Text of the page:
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What is Light Industrial?

The most iconic industrial jobs involve heavy equipment and massive footprints in sectors such as aerospace, chemical production, infrastructure construction, machine tool building, mining, oil and gas, shipbuilding, and steel production.

There is, however, another side to industrial employment, which is light industrial centered around food processing, distributors, suppliers and warehouses in industrial parks and smaller facilities across America’s cities, towns, and suburbs.

“Heavy industry is dominated by large companies, as it is very capital intensive and requires significant investment in heavy equipment, massive buildings, large machine tools, and extensive infrastructure,” says the Corporate Financial Institute. “As opposed to the light industry – which is less capital intensive and sells products to consumers – heavy industry sells its products to large purchasers such as businesses, industries, and governments.”

What the Light Industrial Workplace Looks Like

Legal definitions of light industry can differ across jurisdictions, but the jobs are typically in warehouses.

A look at the Miami Beach, Florida zoning ordinances, for example, provide a glimpse of what light industrial workplaces look like and the employment opportunities.

In the Miami Beach, for example, light industrial uses include:

  • Assembly or packaging of goods not utilizing heavy machinery, including food and beverage products, small electronics, watches, jewelry, clocks, musical instruments, and products from previously prepared materials (cloth, leather, canvas, rubber, etc.)
  • Light manufacturing, not utilizing heavy machinery, including ceramic products, glass products, hand tools and electronic equipment
  • Printing, engraving, lithographing, media services and publishing, not utilizing heavy machinery
  • Wholesale business and sales, warehouses, mini and other storage buildings, and distribution facilities, except those storing or distributing flammable or explosive materials
  • Artisan studios, including crafts, furniture, cabinet and woodworking shops, glass blowing and others
  • Plumbing, electrical, air conditioning and other types of shops that wholesale or store parts on site

17 Different Types of Light Industrial Jobs

Perhaps one of the best ways to understand exactly what light industrial encompasses is to look at the various employment opportunities.

PRT Staffing, with 15 locations across Florida, Georgia, Arizona and Illinois, has helped employers’ staff the following type of light industrial workers. Here are 17 of the different types of light industrial jobs that PRT Staffing has coordinated over the years:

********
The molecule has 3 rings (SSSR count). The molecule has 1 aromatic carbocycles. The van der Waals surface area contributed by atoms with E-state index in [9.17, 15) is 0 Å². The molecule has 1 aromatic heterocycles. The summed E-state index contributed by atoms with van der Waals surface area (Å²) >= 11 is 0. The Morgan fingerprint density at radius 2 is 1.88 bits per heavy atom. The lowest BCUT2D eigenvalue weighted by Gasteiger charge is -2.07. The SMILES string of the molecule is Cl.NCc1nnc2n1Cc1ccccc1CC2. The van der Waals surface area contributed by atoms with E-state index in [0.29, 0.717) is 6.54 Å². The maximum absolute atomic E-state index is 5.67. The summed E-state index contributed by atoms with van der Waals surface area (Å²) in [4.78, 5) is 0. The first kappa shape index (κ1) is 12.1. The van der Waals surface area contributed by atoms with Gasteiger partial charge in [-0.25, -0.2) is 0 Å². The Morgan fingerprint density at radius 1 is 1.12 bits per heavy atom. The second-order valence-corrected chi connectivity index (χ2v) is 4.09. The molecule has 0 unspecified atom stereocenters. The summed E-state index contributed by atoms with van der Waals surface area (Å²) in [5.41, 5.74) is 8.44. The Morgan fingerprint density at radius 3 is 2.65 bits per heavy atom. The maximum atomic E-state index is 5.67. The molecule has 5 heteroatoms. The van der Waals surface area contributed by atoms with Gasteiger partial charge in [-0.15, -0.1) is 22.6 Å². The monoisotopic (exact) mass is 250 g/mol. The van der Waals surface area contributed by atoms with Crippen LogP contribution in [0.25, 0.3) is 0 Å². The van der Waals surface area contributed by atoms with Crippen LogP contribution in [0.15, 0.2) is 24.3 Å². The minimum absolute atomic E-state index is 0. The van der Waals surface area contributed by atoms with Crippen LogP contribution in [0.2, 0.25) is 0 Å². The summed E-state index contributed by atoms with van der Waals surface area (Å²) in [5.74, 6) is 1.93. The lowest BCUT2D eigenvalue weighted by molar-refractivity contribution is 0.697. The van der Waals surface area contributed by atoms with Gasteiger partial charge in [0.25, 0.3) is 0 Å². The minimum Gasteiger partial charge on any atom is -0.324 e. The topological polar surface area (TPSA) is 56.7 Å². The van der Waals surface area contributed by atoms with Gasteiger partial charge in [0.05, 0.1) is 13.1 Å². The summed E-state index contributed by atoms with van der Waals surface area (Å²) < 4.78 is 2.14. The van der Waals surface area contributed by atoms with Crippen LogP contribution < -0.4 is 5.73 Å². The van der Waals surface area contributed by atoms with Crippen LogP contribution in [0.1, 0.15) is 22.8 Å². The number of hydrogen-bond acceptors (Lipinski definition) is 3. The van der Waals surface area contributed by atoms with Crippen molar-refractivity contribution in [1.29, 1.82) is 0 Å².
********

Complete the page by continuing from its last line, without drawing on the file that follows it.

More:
• Assemblers
  • Bindery Workers
  • Bottlers
  • Conveyor Tenders
  • Food Processors
  • Forklift Operators
  • Inventory Technicians
  • Line Supervisors
  • Material Handlers
  • Package Seal Operators
  • Packers and Sorters
  • Production Control
  • Quality Control Specialists
  • Retail Shut Down Specialists
  • Shipping and Receiving Employees
  • Stockers
  • Warehouse Personnel

Light Industrial Jobs Increasingly in Demand

Light industrial jobs are increasingly in demand, especially in today’s historic tight labor market, and the rise of e-commerce distribution centers during the pandemic.

The publication Freight Waves reports that 73 percent of warehouse operators can not find enough labor.

Even prior to the pandemic there was concern with Deloitte and The Manufacturing Institute in 2018 predicting that by 2028 as many as 2.4 million manufacturing jobs would go unfilled.

“Manufacturers in the United States are experiencing some of the highest levels of growth we’ve seen in decades, yet the industry seems unable to keep up with the resulting rebound in job growth,” said Paul Wellener, vice chairman, Deloitte LLP, and U.S. industrial products and construction leader. “With nearly 2 million vacant new jobs expected by 2028, compounded by 2.69 million vacancies from retiring workers, the number of open positions could be greater than ever and might pose not only a major challenge for manufacturers but may threaten the vitality of the industry and our economy.”

Current Light Industrial Employment Opportunities

The demand for light industrial workers can be seen in current temporary employment opportunities, which include everything from warehouse associates to packers and assemblers to food prep and sanitation.

Enticements from various employers for current light industrial jobs include:

  • Flexible scheduling
  • Free hot breakfasts, lunches and snacks
  • Benefits
  • Overtime

Oftentimes, temporary employment in light industrial jobs can lead to full time positions.

Contact PRT Staffing today to find out how we can meet your needs for light industrial temporary workers that will help your company get the job done right.